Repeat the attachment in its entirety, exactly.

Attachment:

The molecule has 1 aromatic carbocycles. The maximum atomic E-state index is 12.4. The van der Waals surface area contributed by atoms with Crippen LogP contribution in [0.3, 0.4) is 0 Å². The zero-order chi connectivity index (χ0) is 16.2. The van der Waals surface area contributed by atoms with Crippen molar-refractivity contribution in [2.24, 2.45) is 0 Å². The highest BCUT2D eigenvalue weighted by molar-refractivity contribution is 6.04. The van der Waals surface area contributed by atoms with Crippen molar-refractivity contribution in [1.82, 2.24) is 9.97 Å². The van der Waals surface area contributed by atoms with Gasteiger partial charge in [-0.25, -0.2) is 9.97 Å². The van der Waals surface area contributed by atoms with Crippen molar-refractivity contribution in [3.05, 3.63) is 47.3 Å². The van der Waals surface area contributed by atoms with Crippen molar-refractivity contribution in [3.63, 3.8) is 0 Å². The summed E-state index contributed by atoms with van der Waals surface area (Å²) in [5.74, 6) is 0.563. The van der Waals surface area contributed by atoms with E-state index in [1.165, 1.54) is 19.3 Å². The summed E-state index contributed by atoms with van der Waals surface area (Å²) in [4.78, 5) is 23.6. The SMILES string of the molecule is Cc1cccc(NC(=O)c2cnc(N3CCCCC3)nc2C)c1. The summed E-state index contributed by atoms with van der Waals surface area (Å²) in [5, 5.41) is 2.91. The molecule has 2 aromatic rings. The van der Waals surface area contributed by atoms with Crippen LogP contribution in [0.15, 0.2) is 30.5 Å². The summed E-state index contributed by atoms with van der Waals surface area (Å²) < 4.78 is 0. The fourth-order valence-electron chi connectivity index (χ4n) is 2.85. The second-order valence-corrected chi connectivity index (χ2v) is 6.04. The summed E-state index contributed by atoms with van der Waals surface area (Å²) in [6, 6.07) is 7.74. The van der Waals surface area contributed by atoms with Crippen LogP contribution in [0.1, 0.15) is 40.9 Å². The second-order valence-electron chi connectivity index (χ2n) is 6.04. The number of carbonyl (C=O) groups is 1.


The molecule has 1 aromatic carbocycles. The maximum atomic E-state index is 12.4. The van der Waals surface area contributed by atoms with Crippen LogP contribution in [0.3, 0.4) is 0 Å². The zero-order chi connectivity index (χ0) is 16.2. The van der Waals surface area contributed by atoms with Crippen molar-refractivity contribution in [2.24, 2.45) is 0 Å². The highest BCUT2D eigenvalue weighted by molar-refractivity contribution is 6.04. The van der Waals surface area contributed by atoms with Crippen molar-refractivity contribution in [1.82, 2.24) is 9.97 Å². The van der Waals surface area contributed by atoms with Gasteiger partial charge in [-0.25, -0.2) is 9.97 Å². The van der Waals surface area contributed by atoms with Crippen molar-refractivity contribution in [3.05, 3.63) is 47.3 Å². The van der Waals surface area contributed by atoms with Crippen molar-refractivity contribution in [3.63, 3.8) is 0 Å². The summed E-state index contributed by atoms with van der Waals surface area (Å²) in [5.74, 6) is 0.563. The van der Waals surface area contributed by atoms with E-state index in [1.165, 1.54) is 19.3 Å². The summed E-state index contributed by atoms with van der Waals surface area (Å²) in [4.78, 5) is 23.6. The SMILES string of the molecule is Cc1cccc(NC(=O)c2cnc(N3CCCCC3)nc2C)c1. The summed E-state index contributed by atoms with van der Waals surface area (Å²) in [5, 5.41) is 2.91. The molecule has 2 aromatic rings. The van der Waals surface area contributed by atoms with Crippen LogP contribution in [0.15, 0.2) is 30.5 Å². The summed E-state index contributed by atoms with van der Waals surface area (Å²) < 4.78 is 0. The fourth-order valence-electron chi connectivity index (χ4n) is 2.85. The second-order valence-corrected chi connectivity index (χ2v) is 6.04. The summed E-state index contributed by atoms with van der Waals surface area (Å²) in [6, 6.07) is 7.74. The van der Waals surface area contributed by atoms with Crippen LogP contribution in [0.1, 0.15) is 40.9 Å². The second-order valence-electron chi connectivity index (χ2n) is 6.04. The number of carbonyl (C=O) groups is 1.